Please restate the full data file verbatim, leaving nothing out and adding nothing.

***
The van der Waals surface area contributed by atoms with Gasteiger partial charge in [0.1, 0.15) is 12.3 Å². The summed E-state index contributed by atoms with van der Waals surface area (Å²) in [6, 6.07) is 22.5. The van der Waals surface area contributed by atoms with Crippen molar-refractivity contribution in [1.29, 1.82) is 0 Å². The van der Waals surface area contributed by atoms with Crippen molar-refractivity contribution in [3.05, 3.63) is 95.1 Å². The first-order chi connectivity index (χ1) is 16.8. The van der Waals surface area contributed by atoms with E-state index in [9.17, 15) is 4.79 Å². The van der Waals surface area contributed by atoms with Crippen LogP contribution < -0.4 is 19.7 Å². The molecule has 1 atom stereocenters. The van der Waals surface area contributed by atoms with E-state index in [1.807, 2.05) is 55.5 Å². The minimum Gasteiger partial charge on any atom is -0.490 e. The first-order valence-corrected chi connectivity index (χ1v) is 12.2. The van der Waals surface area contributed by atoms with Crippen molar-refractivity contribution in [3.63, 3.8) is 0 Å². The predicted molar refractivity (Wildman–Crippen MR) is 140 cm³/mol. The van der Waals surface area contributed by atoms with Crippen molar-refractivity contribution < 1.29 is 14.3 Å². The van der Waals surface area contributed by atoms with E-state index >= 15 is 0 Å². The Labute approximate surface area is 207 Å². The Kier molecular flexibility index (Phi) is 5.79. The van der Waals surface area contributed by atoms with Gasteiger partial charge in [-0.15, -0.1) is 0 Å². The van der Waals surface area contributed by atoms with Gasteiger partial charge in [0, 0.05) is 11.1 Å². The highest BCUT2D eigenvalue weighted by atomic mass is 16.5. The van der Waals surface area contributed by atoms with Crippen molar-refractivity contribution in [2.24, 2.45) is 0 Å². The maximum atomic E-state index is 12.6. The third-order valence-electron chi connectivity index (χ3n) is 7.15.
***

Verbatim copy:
The van der Waals surface area contributed by atoms with Gasteiger partial charge in [0.1, 0.15) is 12.3 Å². The summed E-state index contributed by atoms with van der Waals surface area (Å²) in [6, 6.07) is 22.5. The van der Waals surface area contributed by atoms with Crippen molar-refractivity contribution in [1.29, 1.82) is 0 Å². The van der Waals surface area contributed by atoms with Crippen molar-refractivity contribution in [3.05, 3.63) is 95.1 Å². The first-order chi connectivity index (χ1) is 16.8. The van der Waals surface area contributed by atoms with E-state index in [9.17, 15) is 4.79 Å². The van der Waals surface area contributed by atoms with Crippen LogP contribution < -0.4 is 19.7 Å². The molecule has 1 atom stereocenters. The van der Waals surface area contributed by atoms with E-state index in [1.807, 2.05) is 55.5 Å². The minimum Gasteiger partial charge on any atom is -0.490 e. The first-order valence-corrected chi connectivity index (χ1v) is 12.2. The van der Waals surface area contributed by atoms with Crippen molar-refractivity contribution in [3.63, 3.8) is 0 Å². The predicted molar refractivity (Wildman–Crippen MR) is 140 cm³/mol. The van der Waals surface area contributed by atoms with Crippen molar-refractivity contribution < 1.29 is 14.3 Å². The van der Waals surface area contributed by atoms with E-state index >= 15 is 0 Å². The Labute approximate surface area is 207 Å². The Kier molecular flexibility index (Phi) is 5.79. The van der Waals surface area contributed by atoms with Gasteiger partial charge in [-0.15, -0.1) is 0 Å². The van der Waals surface area contributed by atoms with Gasteiger partial charge in [0, 0.05) is 11.1 Å². The highest BCUT2D eigenvalue weighted by atomic mass is 16.5. The van der Waals surface area contributed by atoms with Crippen molar-refractivity contribution in [2.24, 2.45) is 0 Å². The maximum atomic E-state index is 12.6. The third-order valence-electron chi connectivity index (χ3n) is 7.15.